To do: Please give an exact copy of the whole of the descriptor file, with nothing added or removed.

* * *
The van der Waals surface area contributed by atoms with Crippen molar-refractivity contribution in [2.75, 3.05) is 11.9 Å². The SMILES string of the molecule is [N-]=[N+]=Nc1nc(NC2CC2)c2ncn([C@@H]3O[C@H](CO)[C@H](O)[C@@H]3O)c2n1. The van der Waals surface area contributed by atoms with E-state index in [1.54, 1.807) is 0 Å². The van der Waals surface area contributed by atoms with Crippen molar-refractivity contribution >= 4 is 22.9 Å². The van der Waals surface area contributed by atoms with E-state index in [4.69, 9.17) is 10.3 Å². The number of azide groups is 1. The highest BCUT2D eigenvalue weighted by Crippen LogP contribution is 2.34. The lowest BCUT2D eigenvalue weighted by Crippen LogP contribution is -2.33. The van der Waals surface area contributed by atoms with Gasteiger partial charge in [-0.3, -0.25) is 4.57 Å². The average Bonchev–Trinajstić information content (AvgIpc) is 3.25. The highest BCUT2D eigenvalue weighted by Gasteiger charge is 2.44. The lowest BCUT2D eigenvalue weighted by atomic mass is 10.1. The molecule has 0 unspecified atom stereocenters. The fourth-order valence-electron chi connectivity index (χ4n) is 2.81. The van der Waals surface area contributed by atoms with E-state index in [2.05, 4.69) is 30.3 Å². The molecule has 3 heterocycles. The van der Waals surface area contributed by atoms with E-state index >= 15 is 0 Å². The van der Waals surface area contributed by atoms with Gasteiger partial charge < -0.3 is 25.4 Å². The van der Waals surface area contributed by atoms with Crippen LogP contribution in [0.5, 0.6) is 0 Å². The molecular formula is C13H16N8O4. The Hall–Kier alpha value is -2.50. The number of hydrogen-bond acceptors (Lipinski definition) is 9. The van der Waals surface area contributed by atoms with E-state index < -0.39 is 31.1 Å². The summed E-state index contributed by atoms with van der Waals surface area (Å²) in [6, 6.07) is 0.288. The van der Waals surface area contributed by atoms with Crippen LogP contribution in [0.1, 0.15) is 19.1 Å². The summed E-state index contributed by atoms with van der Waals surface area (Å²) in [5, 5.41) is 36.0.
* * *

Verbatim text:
The van der Waals surface area contributed by atoms with Crippen molar-refractivity contribution in [2.75, 3.05) is 11.9 Å². The SMILES string of the molecule is [N-]=[N+]=Nc1nc(NC2CC2)c2ncn([C@@H]3O[C@H](CO)[C@H](O)[C@@H]3O)c2n1. The van der Waals surface area contributed by atoms with E-state index in [1.54, 1.807) is 0 Å². The van der Waals surface area contributed by atoms with Crippen molar-refractivity contribution >= 4 is 22.9 Å². The van der Waals surface area contributed by atoms with E-state index in [4.69, 9.17) is 10.3 Å². The number of azide groups is 1. The highest BCUT2D eigenvalue weighted by Crippen LogP contribution is 2.34. The lowest BCUT2D eigenvalue weighted by Crippen LogP contribution is -2.33. The van der Waals surface area contributed by atoms with Gasteiger partial charge in [-0.3, -0.25) is 4.57 Å². The average Bonchev–Trinajstić information content (AvgIpc) is 3.25. The highest BCUT2D eigenvalue weighted by Gasteiger charge is 2.44. The lowest BCUT2D eigenvalue weighted by atomic mass is 10.1. The molecule has 0 unspecified atom stereocenters. The fourth-order valence-electron chi connectivity index (χ4n) is 2.81. The van der Waals surface area contributed by atoms with E-state index in [2.05, 4.69) is 30.3 Å². The molecule has 3 heterocycles. The van der Waals surface area contributed by atoms with E-state index >= 15 is 0 Å². The van der Waals surface area contributed by atoms with Gasteiger partial charge < -0.3 is 25.4 Å². The van der Waals surface area contributed by atoms with Crippen LogP contribution in [0.5, 0.6) is 0 Å². The molecular formula is C13H16N8O4. The Hall–Kier alpha value is -2.50. The number of hydrogen-bond acceptors (Lipinski definition) is 9. The van der Waals surface area contributed by atoms with E-state index < -0.39 is 31.1 Å². The summed E-state index contributed by atoms with van der Waals surface area (Å²) in [6, 6.07) is 0.288. The van der Waals surface area contributed by atoms with Crippen LogP contribution in [0.1, 0.15) is 19.1 Å². The summed E-state index contributed by atoms with van der Waals surface area (Å²) in [5, 5.41) is 36.0.